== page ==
Compare, e.g., Dudziak, supra note 8 (noting that a host of establishment figures were keeping a wary eye on Soviet overtures to developing countries), with Richard Delgado, Rodrigo’s Roundelay: Hernandez v. Texas and the Interest-Convergence Dilemma, 41 Harv. C.R.-C.L. L. Rev. 23 (2006) (same in connection with a Supreme Court decision expanding Latino/a protection in jury trials), and Thomas L. Friedman, Opinion, What Comes After the War on Terrorism? War on China?, N.Y. Times (Sept. 7, 2021), https://www.nytimes.com/2021/09/07/opinion/china-us-xi-biden.html (noting that the President “Xi is turning the whole Western world against China” and that the United States must insist upon fealty from its allies on penalty of suffering a crumbling of the current coalition).
See Zhou Bo, Opinion, In Afghanistan, China Is Ready to Step into the Void, N.Y. Times (Aug. 20, 2021), https://www.nytimes.com/2021/08/20/opinion/china-afghanistan-taliban.html?smtyp=cur&smid=tw-nytopinion (noting that China has been making overtures toward Afghanistan’s new leadership). The scholar even intimated that “Beijing has few qualms about fostering a closer relationship with the Taliban.” See id.; see also Fareed Zakaria, GPS, CNN Audio (Sept. 12, 2021), https://www.cnn.com/audio/podcasts/fareed-zakaria-gps?episodeguid=e88144eb-e060-4b00-8ca0-ada100feaa7d (warning of same danger).
See Chris Buckley & Steven Lee Myers, China Balks at a U.S. Strategy That Marries Collaboration and Confrontation, N.Y. Times, July 27, 2021, at A10 (reporting ominous developments in the world of economic and political competition).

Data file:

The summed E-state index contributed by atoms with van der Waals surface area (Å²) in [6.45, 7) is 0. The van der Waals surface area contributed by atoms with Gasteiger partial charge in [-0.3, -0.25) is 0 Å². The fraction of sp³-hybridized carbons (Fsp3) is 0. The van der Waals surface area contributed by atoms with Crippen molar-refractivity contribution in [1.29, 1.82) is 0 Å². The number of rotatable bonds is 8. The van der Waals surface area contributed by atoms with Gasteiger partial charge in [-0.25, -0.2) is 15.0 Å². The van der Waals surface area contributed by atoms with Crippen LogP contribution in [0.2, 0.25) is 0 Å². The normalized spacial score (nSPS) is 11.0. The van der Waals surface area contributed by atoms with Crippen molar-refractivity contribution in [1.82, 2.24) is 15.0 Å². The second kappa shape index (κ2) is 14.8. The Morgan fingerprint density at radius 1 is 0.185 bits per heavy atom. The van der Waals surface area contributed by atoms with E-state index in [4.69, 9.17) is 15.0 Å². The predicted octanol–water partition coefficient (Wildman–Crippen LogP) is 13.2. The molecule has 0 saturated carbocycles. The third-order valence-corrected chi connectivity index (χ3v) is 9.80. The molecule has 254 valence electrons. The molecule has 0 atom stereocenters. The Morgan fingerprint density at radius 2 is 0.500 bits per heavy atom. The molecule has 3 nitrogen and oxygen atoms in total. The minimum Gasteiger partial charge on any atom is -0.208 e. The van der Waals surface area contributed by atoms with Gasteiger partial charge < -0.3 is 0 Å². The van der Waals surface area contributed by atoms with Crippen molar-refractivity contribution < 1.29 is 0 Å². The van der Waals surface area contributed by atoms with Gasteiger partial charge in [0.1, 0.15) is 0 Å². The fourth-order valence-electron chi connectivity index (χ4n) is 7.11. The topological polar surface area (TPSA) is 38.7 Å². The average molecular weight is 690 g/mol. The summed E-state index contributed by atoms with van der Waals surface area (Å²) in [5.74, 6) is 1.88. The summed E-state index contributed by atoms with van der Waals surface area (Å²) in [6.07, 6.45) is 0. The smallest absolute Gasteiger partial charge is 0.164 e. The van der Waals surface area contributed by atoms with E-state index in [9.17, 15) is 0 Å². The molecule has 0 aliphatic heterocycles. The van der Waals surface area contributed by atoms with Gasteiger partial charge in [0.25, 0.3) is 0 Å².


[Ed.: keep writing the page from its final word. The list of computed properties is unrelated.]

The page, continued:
Bowley notes that toward the end of his term, Trump made a few efforts in this direction. Id. at 138-39; see also infra Part III (discussing the possibility of further efforts during the new Biden Administration).
See, e.g., Welfare, Heritage Found., https://www.heritage.org/welfare/heritage-explains/welfare [https://perma.cc/FS5P-RDRY] (last visited Nov. 11, 2021) (setting out the organization’s basic position); David Ditch, Democrats’ Budget Agreement Would Burn the Economy, Heritage Found. (July 19, 2021), https://www.heritage.org/budget-and-spending/commentary/democrats-budget-agreement-would-burn-the-economy [https://perma.cc/3AKC-YVGC] (urging that these programs target the real poor and avoid rewarding avaricious unions); David Ditch, Call Transportation Bailouts What They Are: More Welfare for Labor Unions, Heritage Found. (Feb. 11, 2021), https://www.heritage.org/budget-and-spending/commentary/call-transportation-bailouts-what-they-are-more-welfare-labor-unions [https://perma.cc/NWM5-79M5].